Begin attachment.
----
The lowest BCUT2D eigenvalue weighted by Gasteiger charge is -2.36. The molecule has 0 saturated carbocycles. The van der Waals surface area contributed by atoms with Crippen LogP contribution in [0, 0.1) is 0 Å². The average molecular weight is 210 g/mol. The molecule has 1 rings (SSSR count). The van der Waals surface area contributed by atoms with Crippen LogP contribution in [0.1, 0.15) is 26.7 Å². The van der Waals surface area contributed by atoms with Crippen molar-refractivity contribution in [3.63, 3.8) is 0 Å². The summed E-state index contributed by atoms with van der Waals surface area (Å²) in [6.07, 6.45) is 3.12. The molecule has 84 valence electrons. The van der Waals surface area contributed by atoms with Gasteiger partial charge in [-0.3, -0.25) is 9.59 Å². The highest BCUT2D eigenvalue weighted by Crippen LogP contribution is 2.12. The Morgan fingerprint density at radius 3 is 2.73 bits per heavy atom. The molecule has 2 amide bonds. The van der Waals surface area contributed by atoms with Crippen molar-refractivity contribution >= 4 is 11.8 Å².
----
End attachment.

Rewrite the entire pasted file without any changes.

The lowest BCUT2D eigenvalue weighted by Gasteiger charge is -2.36. The molecule has 0 saturated carbocycles. The van der Waals surface area contributed by atoms with Crippen LogP contribution in [0, 0.1) is 0 Å². The average molecular weight is 210 g/mol. The molecule has 1 rings (SSSR count). The van der Waals surface area contributed by atoms with Crippen LogP contribution in [0.1, 0.15) is 26.7 Å². The van der Waals surface area contributed by atoms with Crippen molar-refractivity contribution in [3.63, 3.8) is 0 Å². The summed E-state index contributed by atoms with van der Waals surface area (Å²) in [6.07, 6.45) is 3.12. The molecule has 84 valence electrons. The van der Waals surface area contributed by atoms with Gasteiger partial charge in [-0.3, -0.25) is 9.59 Å². The highest BCUT2D eigenvalue weighted by Crippen LogP contribution is 2.12. The Morgan fingerprint density at radius 3 is 2.73 bits per heavy atom. The molecule has 2 amide bonds. The van der Waals surface area contributed by atoms with Crippen molar-refractivity contribution >= 4 is 11.8 Å².